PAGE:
Ms. Bass graduated from Longview High School and attended Kilgore College before pursuing an accounting degree from Texas A&M Commerce. The political nature of her upbringing was rather mild with Ms.Bass’ first encounter with politics being while she was in college. It was a family friend’s US Congressional campaign in the 1970’s that captured her attention and pushed her along the political path she walks today. As a college student, being introduced to the grassroots process of campaigning - and the activities that included - was exciting and intriguing. Ultimately, her candidate lost in the runoff, but Ms.Bass’ interest only increased. Her passion for politics took off as she began volunteering more in her community, and meeting more people opened her eyes to the change that was not only needed, but possible in her hometown of Tyler. Because of the people- centered nature of her job, Ms.Bass has the unique opportunity to meet people and better understand what the community wants. Through her involvement with the chamber of commerce, professional CPA associations, the Better Business Bureau, and in combination with her accounting career, Ms. Bass gradually began “showing up” and participating at community events and government meetings. “Virtually no women were involved” at this point in the city of Tyler politics; as her involvement in the local government increased, Ms.Bass’ efforts were recognized by the men (who were generally more in charge) and then began to promote her to more substantial position. It was in 2007 that the then- mayor was about to term out of office, that Ms.Bass’ personal life and CPA work would not interfere with her being in a governmental office, and that her presence in the community was polished. These elements combined to create the perfect opportunity for Ms.Bass to run for office. This election was one for the books - it was Ms. Bass’ first experience running as a candidate, and it was Tyler’s first time electing a female to the position of mayor.
When asked about the campaign process, Ms. Bass says it was unexpected but she was not ill- prepared. As a known CPA in Tyler, her credentials as a professional were established, and because of her involvement with other campaigns in town, the circle she describes as vital to any campaign was firmly settled and ready to support her. The work was hard, but “you have to take the stairs, not the elevator” when campaigning; it may not be the easiest way to get to the top, but the journey up will expose and verify to constituents the character of a hard worker. Exactly was the case of Barbara Bass whose ascent to the first female Mayor of Tyler was one that proved she could handle the job - for two terms. Ms.Bass was the sitting mayor between 2008- 2014, where she prioritized the essentials of a great city (long term water supplies, public safety, sewage systems, infrastructure, natural resources), where she returned power to “we the people” by listening to the residents, and where she united the entire community of more than just the city of Tyler, but the community of Smith county. The strategic initiative,“Tyler First,” was implemented just before Ms. Bass came into office and offered her an advantage as mayor. “Tyler First” asked the residents of Tyler where their values were placed, which projects they found to be the most important, and what people loved about living in Tyler. Ms.Bass was aware of the newest vision in Tyler as spoken by the people, and the initiative revealed the elements of what people wanted out of their community. The community answered some questions like, “Why would a person or business want to move to Tyler? What makes this place great and what would make it better?” A tuned ear to the expressions of the people is just one of many factors that made Ms.Bass an above- average leader.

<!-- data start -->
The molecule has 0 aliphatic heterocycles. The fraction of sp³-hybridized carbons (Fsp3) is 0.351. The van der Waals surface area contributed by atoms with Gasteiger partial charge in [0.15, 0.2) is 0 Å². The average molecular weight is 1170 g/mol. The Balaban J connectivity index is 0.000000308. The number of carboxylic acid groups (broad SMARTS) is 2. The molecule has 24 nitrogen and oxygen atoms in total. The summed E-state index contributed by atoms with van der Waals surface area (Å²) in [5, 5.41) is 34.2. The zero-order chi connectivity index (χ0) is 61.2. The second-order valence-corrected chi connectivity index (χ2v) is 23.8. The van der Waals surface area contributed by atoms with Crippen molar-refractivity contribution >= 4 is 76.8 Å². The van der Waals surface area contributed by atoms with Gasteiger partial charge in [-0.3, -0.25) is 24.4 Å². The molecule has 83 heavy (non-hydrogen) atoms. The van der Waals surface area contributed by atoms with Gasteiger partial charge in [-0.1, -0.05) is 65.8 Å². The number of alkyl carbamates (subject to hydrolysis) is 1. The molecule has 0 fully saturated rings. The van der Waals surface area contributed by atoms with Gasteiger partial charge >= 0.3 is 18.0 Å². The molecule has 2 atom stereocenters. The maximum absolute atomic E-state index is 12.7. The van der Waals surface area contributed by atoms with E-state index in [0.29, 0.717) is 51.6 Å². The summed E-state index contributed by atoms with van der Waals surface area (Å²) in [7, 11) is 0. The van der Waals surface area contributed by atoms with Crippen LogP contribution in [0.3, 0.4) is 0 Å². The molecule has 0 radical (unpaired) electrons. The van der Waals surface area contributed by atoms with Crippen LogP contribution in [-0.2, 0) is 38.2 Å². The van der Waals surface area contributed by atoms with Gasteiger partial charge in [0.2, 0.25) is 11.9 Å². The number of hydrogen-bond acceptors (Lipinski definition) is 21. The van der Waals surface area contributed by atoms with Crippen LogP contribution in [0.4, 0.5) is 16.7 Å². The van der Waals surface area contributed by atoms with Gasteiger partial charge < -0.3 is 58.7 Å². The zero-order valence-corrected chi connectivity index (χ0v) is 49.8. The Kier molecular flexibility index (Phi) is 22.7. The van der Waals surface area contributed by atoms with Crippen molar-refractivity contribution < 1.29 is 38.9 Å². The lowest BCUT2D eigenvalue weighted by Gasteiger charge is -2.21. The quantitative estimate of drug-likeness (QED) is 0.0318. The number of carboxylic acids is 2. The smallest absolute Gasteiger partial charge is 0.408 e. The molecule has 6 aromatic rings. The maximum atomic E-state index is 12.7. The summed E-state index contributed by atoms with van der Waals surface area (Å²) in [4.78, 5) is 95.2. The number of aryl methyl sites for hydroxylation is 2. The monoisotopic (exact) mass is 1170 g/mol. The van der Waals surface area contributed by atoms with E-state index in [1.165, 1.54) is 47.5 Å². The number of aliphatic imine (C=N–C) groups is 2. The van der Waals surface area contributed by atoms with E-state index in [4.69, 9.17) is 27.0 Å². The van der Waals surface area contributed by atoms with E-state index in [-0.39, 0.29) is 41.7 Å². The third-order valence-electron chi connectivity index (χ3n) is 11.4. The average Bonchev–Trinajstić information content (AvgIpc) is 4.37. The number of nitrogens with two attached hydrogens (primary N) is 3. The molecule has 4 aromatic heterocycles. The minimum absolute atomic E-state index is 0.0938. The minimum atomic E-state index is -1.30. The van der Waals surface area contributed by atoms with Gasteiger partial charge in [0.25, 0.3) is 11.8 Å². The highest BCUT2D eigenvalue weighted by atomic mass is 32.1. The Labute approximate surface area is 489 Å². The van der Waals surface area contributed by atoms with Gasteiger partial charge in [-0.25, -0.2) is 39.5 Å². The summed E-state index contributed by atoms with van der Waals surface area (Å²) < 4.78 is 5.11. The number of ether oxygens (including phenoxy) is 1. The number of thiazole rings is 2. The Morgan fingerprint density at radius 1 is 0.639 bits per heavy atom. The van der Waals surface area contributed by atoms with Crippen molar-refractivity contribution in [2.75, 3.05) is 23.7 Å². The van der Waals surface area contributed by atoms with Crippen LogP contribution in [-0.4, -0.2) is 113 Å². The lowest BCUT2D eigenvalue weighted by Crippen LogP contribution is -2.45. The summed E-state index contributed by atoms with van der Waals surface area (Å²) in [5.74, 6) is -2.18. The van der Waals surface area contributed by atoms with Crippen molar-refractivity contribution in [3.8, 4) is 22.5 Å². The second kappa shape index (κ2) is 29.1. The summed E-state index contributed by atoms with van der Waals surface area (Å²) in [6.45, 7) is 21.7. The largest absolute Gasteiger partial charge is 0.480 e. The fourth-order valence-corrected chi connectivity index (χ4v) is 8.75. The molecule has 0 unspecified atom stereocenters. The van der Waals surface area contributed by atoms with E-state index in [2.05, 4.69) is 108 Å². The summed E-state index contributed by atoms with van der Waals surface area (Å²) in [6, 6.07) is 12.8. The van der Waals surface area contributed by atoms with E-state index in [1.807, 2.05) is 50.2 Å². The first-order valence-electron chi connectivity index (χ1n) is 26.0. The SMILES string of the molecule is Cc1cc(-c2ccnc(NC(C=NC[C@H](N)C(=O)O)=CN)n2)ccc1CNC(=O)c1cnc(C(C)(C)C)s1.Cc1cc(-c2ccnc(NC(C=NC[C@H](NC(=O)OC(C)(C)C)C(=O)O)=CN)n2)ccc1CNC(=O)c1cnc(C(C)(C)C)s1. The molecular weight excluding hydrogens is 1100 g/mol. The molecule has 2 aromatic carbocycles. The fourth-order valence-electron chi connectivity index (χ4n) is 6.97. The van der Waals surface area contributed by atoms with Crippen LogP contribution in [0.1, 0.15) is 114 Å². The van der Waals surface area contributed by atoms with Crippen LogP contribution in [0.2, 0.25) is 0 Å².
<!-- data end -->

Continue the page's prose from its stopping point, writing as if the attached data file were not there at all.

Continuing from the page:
As a woman engaged in politics in East Texas, it is often wondered how influential, successful women arrived at where they are. Ms. Bass explained the barriers she faced as a woman in politics as almost imaginary because she was never on guard for ways she could be held back. “If someone said I couldn’t do something, that just meant that I couldn’t do it the way they wanted me to do it.” Ms. Bass goes on to say that false evidence may appear real, she says, but women should never be repressed by self- imposed limitations, and part of that is assuming we do not belong, are not qualified enough, are not old enough, are too old, do not have enough experience, or do not have enough to offer. These ideas may be supported by fear or even the doubts of others, but Ms.Bass encourages all women, regardless of age, experience or background, to get involved, “show up”, build a network, and don’t be afraid of mistakes. “America’s beauty is not where we start, but where we finish.”